Today the full 7th Circuit Court of Appeals issued a groundbreaking ruling in Whitaker v. Kenosha Unified School District, a case involving a 17-year-old transgender Wisconsin student whose school had denied him access to the boys’ restroom. The unanimous panel held for the first time at the federal appellate level that transgender students are protected from discrimination under Title IX of the Education Amendments of 1972 and the Equal Protection Clause of the Fourteenth Amendment to the U.S. Constitution.
The 7th Circuit ruling affirms a lower district court ruling which held that the plaintiff, Ash Whitaker, represented by the Transgender Law Center, has faced concrete harms for being denied access to the boys’ restroom, and which orders the school to allow him to access to the restroom consistent with his gender. Today’s ruling can be found at http://files.eqcf.org/cases/16-3522-82/.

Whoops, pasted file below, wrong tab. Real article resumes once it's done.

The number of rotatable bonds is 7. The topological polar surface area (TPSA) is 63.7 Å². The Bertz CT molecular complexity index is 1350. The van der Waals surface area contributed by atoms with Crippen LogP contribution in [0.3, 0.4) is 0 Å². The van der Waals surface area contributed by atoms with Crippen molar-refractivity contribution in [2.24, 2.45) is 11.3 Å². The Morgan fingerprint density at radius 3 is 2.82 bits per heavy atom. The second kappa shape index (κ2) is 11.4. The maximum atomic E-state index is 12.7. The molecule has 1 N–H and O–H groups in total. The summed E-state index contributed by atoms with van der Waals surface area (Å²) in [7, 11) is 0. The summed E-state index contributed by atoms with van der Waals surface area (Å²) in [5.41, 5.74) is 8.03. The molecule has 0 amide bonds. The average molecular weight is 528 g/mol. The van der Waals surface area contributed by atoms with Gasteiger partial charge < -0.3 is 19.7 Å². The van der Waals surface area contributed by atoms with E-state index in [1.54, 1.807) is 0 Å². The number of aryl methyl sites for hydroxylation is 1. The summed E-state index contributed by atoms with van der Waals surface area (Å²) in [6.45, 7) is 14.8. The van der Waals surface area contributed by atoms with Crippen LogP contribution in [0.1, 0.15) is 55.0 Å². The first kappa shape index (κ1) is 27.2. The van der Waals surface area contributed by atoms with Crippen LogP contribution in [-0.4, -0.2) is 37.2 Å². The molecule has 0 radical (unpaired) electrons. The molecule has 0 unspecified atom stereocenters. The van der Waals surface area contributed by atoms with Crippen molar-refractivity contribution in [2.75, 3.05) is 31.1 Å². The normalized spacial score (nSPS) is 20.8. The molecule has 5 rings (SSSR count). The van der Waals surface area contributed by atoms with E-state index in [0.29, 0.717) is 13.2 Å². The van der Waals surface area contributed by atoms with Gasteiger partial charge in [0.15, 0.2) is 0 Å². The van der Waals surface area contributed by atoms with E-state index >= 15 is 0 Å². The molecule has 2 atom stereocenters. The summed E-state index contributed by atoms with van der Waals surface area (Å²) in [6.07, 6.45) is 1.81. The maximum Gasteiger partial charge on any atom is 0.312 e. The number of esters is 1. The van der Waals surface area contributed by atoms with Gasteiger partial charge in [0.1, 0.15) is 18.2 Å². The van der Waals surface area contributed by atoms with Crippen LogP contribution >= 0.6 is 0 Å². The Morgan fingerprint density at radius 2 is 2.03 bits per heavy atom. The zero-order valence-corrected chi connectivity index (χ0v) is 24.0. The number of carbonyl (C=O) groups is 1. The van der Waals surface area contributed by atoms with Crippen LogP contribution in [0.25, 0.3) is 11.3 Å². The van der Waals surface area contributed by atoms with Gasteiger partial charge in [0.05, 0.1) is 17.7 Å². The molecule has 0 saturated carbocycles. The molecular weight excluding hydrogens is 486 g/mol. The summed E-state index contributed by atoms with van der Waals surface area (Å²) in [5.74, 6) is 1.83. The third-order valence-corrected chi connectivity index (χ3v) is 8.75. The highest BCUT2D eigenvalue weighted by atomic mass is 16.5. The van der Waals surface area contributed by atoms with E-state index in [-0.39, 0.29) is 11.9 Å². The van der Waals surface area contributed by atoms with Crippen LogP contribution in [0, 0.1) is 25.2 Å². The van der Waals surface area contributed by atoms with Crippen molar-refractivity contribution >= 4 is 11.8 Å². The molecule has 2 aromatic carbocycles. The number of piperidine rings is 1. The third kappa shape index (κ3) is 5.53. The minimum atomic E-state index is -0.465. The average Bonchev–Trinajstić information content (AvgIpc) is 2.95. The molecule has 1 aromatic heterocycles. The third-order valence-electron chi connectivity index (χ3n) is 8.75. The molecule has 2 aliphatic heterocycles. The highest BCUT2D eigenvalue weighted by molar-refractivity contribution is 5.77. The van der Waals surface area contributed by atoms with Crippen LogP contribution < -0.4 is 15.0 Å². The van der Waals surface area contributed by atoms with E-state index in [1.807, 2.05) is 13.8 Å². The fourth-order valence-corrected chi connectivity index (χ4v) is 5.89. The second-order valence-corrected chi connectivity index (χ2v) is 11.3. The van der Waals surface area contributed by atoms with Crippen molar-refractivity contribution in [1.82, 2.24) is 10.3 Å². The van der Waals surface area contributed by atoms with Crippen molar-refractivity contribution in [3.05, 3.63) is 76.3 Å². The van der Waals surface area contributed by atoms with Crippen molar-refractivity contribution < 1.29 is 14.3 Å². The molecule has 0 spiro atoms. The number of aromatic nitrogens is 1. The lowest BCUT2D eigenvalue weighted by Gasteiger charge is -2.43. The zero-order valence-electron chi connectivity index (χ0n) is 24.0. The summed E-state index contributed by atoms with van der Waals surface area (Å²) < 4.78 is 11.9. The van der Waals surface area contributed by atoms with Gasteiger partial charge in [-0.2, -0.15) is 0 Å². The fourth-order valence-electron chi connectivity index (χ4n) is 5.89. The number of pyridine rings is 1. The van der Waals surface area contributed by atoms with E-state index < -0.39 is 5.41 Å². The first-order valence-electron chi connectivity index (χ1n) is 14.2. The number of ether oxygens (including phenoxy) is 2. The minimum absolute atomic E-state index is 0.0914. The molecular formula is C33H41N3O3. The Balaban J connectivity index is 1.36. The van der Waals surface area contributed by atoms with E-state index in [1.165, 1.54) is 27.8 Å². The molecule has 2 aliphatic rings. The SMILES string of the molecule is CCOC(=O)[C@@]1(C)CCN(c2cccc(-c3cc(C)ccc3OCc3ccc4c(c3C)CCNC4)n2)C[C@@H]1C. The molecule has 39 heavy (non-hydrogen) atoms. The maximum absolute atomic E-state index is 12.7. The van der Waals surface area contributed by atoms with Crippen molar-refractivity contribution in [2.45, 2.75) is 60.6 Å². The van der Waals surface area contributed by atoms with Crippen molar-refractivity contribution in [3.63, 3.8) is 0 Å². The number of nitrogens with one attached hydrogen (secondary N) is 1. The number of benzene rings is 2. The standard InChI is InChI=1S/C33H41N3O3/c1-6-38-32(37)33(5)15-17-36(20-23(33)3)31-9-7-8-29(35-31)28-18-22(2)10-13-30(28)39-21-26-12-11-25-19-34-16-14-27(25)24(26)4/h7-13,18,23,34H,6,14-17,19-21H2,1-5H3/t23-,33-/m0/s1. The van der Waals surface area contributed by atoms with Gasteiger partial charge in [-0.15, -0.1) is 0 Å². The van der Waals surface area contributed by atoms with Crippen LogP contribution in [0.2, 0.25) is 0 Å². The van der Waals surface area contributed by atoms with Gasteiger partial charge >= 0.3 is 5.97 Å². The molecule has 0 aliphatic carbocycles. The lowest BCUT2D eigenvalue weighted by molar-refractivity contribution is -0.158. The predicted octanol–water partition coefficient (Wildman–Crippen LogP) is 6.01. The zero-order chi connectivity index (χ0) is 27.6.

I am thrilled that the Seventh Circuit recognized my right to be treated as the boy that I am at school,” said Ash. “After facing daily humiliation at school last year from being threatened with discipline and being constantly monitored by school staff just to use the bathroom, the district court’s injunction in September allowed me to be a typical senior in high school and to focus on my classes, after-school activities, applying to college, and building lasting friendships.
“As I look forward to college next year, I hope my case will help other transgender students in Kenosha and elsewhere to just be treated the same as everyone else without facing discrimination and harassment from school administrators.”
“The School District has failed to provide any evidence of how [allowing Ash to use the boys’ restroom] will harm it, or any of its students or parents. The harms identified by the School District are all speculative and based upon conjecture, whereas the harms to Ash are well‐documented and supported by the record. … By definition, a transgender individual does not conform to the sex‐based stereotypes of the sex that he or she was assigned at birth. … A policy that requires an individual to use a bathroom that does not conform with his or her gender identity punishes that individual for his or her gender non‐conformance, which in turn violates Title IX.”
Similar cases concerning school districts restricting restroom access for transgender students are also currently pending before the U.S. Courts of Appeals for the 4th Circuit and 6th Circuit.